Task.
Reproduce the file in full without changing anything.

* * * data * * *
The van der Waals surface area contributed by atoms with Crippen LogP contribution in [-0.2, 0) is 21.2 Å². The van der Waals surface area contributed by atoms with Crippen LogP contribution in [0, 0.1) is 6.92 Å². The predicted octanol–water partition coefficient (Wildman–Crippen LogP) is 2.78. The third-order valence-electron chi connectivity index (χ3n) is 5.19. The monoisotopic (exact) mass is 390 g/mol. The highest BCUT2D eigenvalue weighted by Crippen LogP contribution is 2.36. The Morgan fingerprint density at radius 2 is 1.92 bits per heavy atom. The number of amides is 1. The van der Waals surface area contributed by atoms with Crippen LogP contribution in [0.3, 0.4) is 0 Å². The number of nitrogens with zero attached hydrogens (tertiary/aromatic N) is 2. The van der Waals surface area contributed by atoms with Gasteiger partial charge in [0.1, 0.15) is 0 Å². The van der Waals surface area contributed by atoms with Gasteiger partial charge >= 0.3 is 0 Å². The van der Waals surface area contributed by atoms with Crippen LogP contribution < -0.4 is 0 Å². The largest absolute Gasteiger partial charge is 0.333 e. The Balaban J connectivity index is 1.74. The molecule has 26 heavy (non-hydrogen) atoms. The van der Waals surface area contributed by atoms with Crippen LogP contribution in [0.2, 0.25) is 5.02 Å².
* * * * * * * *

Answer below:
The van der Waals surface area contributed by atoms with Crippen LogP contribution in [-0.2, 0) is 21.2 Å². The van der Waals surface area contributed by atoms with Crippen LogP contribution in [0, 0.1) is 6.92 Å². The predicted octanol–water partition coefficient (Wildman–Crippen LogP) is 2.78. The third-order valence-electron chi connectivity index (χ3n) is 5.19. The monoisotopic (exact) mass is 390 g/mol. The highest BCUT2D eigenvalue weighted by Crippen LogP contribution is 2.36. The Morgan fingerprint density at radius 2 is 1.92 bits per heavy atom. The number of amides is 1. The van der Waals surface area contributed by atoms with Crippen LogP contribution in [0.3, 0.4) is 0 Å². The number of nitrogens with zero attached hydrogens (tertiary/aromatic N) is 2. The van der Waals surface area contributed by atoms with Gasteiger partial charge in [0.1, 0.15) is 0 Å². The van der Waals surface area contributed by atoms with Gasteiger partial charge >= 0.3 is 0 Å². The van der Waals surface area contributed by atoms with Crippen LogP contribution < -0.4 is 0 Å². The largest absolute Gasteiger partial charge is 0.333 e. The Balaban J connectivity index is 1.74. The molecule has 26 heavy (non-hydrogen) atoms. The van der Waals surface area contributed by atoms with Crippen LogP contribution in [0.2, 0.25) is 5.02 Å².